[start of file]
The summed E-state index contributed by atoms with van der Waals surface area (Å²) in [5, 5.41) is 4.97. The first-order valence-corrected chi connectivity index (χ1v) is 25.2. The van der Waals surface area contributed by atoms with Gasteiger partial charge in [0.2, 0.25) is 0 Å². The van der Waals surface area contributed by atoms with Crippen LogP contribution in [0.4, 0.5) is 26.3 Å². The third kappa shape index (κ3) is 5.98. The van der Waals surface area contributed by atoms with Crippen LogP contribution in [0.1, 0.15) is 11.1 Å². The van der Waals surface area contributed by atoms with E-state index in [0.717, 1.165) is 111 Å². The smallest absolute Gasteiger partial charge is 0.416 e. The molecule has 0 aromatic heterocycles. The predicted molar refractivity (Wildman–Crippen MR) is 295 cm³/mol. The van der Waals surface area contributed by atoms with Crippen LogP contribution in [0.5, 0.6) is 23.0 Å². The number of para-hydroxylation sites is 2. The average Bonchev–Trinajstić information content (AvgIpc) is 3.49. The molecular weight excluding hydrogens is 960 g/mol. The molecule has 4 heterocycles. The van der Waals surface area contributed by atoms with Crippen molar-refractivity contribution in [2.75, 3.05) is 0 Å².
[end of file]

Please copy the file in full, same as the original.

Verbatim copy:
The summed E-state index contributed by atoms with van der Waals surface area (Å²) in [5, 5.41) is 4.97. The first-order valence-corrected chi connectivity index (χ1v) is 25.2. The van der Waals surface area contributed by atoms with Gasteiger partial charge in [0.2, 0.25) is 0 Å². The van der Waals surface area contributed by atoms with Crippen LogP contribution in [0.4, 0.5) is 26.3 Å². The third kappa shape index (κ3) is 5.98. The van der Waals surface area contributed by atoms with Crippen LogP contribution in [0.1, 0.15) is 11.1 Å². The van der Waals surface area contributed by atoms with E-state index in [0.717, 1.165) is 111 Å². The smallest absolute Gasteiger partial charge is 0.416 e. The molecule has 0 aromatic heterocycles. The predicted molar refractivity (Wildman–Crippen MR) is 295 cm³/mol. The van der Waals surface area contributed by atoms with Crippen LogP contribution in [0.5, 0.6) is 23.0 Å². The number of para-hydroxylation sites is 2. The average Bonchev–Trinajstić information content (AvgIpc) is 3.49. The molecular weight excluding hydrogens is 960 g/mol. The molecule has 4 heterocycles. The van der Waals surface area contributed by atoms with Crippen molar-refractivity contribution in [2.75, 3.05) is 0 Å².